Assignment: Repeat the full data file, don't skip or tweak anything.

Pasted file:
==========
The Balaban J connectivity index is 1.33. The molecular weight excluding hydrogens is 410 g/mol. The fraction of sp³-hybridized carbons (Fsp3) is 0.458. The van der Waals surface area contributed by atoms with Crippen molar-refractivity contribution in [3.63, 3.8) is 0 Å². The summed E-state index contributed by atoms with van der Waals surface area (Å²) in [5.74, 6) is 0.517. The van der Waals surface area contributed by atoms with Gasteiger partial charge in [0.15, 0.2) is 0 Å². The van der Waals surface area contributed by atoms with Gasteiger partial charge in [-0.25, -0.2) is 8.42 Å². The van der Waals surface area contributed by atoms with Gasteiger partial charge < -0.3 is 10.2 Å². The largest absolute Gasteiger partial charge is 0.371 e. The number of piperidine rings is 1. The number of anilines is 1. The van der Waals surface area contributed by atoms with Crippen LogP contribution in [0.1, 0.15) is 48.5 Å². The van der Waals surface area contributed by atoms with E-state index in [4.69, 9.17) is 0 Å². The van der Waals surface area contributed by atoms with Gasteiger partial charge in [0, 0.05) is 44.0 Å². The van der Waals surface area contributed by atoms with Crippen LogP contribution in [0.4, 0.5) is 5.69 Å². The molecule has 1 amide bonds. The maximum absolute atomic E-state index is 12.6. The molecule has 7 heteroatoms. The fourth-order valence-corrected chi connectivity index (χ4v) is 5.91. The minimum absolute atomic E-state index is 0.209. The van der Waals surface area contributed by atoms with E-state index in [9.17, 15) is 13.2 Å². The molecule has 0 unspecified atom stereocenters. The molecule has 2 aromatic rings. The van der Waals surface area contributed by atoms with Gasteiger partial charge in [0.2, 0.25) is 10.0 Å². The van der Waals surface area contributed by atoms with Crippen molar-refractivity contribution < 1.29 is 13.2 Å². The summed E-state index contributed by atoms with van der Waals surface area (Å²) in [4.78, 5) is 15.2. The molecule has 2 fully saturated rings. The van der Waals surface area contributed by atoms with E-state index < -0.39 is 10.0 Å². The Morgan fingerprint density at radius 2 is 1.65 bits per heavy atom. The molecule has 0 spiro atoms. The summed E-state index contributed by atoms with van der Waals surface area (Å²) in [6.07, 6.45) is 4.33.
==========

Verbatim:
The Balaban J connectivity index is 1.33. The molecular weight excluding hydrogens is 410 g/mol. The fraction of sp³-hybridized carbons (Fsp3) is 0.458. The van der Waals surface area contributed by atoms with Crippen molar-refractivity contribution in [3.63, 3.8) is 0 Å². The summed E-state index contributed by atoms with van der Waals surface area (Å²) in [5.74, 6) is 0.517. The van der Waals surface area contributed by atoms with Gasteiger partial charge in [0.15, 0.2) is 0 Å². The van der Waals surface area contributed by atoms with Gasteiger partial charge in [-0.25, -0.2) is 8.42 Å². The van der Waals surface area contributed by atoms with Gasteiger partial charge < -0.3 is 10.2 Å². The largest absolute Gasteiger partial charge is 0.371 e. The number of piperidine rings is 1. The number of anilines is 1. The van der Waals surface area contributed by atoms with Crippen LogP contribution in [0.1, 0.15) is 48.5 Å². The van der Waals surface area contributed by atoms with E-state index in [4.69, 9.17) is 0 Å². The van der Waals surface area contributed by atoms with Gasteiger partial charge in [0, 0.05) is 44.0 Å². The van der Waals surface area contributed by atoms with Crippen LogP contribution in [0.4, 0.5) is 5.69 Å². The molecule has 1 amide bonds. The maximum absolute atomic E-state index is 12.6. The molecule has 7 heteroatoms. The fourth-order valence-corrected chi connectivity index (χ4v) is 5.91. The minimum absolute atomic E-state index is 0.209. The van der Waals surface area contributed by atoms with E-state index in [9.17, 15) is 13.2 Å². The molecule has 0 unspecified atom stereocenters. The molecule has 2 aromatic rings. The van der Waals surface area contributed by atoms with Gasteiger partial charge in [0.2, 0.25) is 10.0 Å². The van der Waals surface area contributed by atoms with Crippen molar-refractivity contribution < 1.29 is 13.2 Å². The summed E-state index contributed by atoms with van der Waals surface area (Å²) in [4.78, 5) is 15.2. The molecule has 2 fully saturated rings. The van der Waals surface area contributed by atoms with E-state index < -0.39 is 10.0 Å². The Morgan fingerprint density at radius 2 is 1.65 bits per heavy atom. The molecule has 0 spiro atoms. The summed E-state index contributed by atoms with van der Waals surface area (Å²) in [6.07, 6.45) is 4.33.